A Creative Tapestry

A Creative Tapestry

Creativity is considered the most desirable 21st century skill and vital to the life of an organization (Pink, 2005); therefore, successful leaders recognize that creativity is critical in any kind of organizational environment (Amabile, Schatzel, Moneta & Kramer, 2004).

Definition of Creativity

Creativity is defined as the production of new ideas or novel solutions to problems (Puccio, Murdock & Mance, 2005; Amabile, 1983; Stein, 1974). The main theme in many definitions of creativity is that the creator has a relationship with the process, and that the product is novel and useful to the environment (Langer, 2005; Sternberg & Lubart, 1995; Weisberg, 1986). Creativity is a relational process with self, others and systems.

4 P’s of Creativity

Rhodes’ framing of the 4 P’s of Creativity uses Person, Process, Press and Product as headings to describe the workings of creativity. As the creator, some “Person” is the source, the originator of any creative idea (Rhodes, 1961). How do you view your impulse and attitude toward creating? And is creativity an awareness and an integral act in your endeavours and aspirations?

The “Process” of creativity is ones muse, or sense of inspiration (Loori, 2005) that gives the artist, inventor, designer, problem-solver and teacher or leader free expression of thoughts, emotions and reflections. The process of creativity values the building blocks over the end product. The creative process forms a bridge from present to future when we reflect on relationships and plan endeavours. All systems involved directly or indirectly form a collective muse that inspires concepts and relationships. Engaging in the process means being mindful of relationship to concepts, ideas and relationships that are sources of inspiration.

Press is the term Rhodes uses to describe the relationship a person has to the environment; for example, the connection to places, family values, traditions, culture and organization. Societal influences have a significant impact on creativity (Rhodes, 1961). The space itself, plus the social environment of schools, home, workplaces, workshops, recreations and ceremonies all contribute to a culture of relational practice. The social environment needs to provide a nurturing place for ideas to flow freely without judgment. The creative environment of conversation and listening to fascinating ideas promotes dialogue and allows relationships to develop. Explore your environment and relationships and how they contribute to your creativity.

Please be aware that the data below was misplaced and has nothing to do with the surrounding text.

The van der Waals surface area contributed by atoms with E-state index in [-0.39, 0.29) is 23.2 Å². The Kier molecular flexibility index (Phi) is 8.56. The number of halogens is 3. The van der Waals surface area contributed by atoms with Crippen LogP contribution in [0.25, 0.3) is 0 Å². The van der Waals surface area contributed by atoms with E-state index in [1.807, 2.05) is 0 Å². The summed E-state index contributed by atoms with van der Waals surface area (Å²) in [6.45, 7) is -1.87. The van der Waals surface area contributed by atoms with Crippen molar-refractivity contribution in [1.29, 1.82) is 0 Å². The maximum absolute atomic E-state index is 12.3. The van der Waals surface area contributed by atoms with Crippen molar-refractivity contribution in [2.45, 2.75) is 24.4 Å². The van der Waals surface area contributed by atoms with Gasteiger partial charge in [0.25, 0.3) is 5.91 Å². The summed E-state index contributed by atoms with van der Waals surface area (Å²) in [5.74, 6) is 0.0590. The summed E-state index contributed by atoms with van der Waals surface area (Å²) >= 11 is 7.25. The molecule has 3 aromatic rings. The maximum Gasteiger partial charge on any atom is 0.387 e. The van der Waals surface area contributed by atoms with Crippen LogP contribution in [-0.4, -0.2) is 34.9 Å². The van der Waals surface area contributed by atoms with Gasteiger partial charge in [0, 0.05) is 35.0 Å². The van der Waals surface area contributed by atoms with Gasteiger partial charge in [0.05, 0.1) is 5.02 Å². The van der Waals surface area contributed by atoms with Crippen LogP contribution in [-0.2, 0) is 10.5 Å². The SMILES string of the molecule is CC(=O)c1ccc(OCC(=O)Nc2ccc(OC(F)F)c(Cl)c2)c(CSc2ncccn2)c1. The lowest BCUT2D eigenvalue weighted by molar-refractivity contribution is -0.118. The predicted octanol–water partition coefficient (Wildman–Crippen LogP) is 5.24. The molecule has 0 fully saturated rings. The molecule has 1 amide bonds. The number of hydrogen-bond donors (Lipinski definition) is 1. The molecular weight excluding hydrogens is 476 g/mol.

Product is the result of the creative process and by definition is useful in the social context and is easy to measure because there is a tangible end result (Rhodes, 1961; Amabile, 1988). The end result demonstrates the results of the creative process. What product do you believe will meet a need in relationships and/or social context? Explore the evolution of products and how you relate to them.

Creativity in Practices

Without creativity our daily practices can easily default to standard and stale routines. Creativity gives rise to fresh approaches and makes the greatest difference to success in your desires and goals.  The Torrance Model offers ways to develop creative skills that we can integrate in relationships as well as teach to others; for example, the skill “Produce and Consider Many Alternatives” is about going beyond the obvious and producing a variety of possible solutions, ideas or options and is thus more likely to have more viable, successful solutions (Burnett & Figliotti, 2015). Allowing yourself to broaden your thinking in a way that makes connections, and seeking novelty without judgement will expand your possibilities.

How to Consider, Produce and Implement Alternatives in Your Creative Process

  1. Explore more than one way of engaging with others who are important to you.
  2. Allow yourself, others and workplace to explore “What if…” thinking.
  3. Practice brainstorming with others, colleagues and community.
  4. Ask yourself and others to redefine a problem.
  5. Ask yourself to express ideas and feelings in alternative ways other than using words.
  6. Explore different relationships that have demonstrated productive alternatives to a problem.
  7. Ask yourself, relationships and colleagues to record many different solutions on sticky notes.
  8. Ask yourself what practices you have been doing for a long time and explore fresh ideas to meet the same need or goal.
  9. During team meetings, ask the group for alternative ways to interact and still meet the same goals.
  10. Explore alternative ways to promote your relationships.

Have fun and promote creativity in relationships. Integrate an awareness of creativity in your life. And take the time to see relationships as opportunities to explore creativity.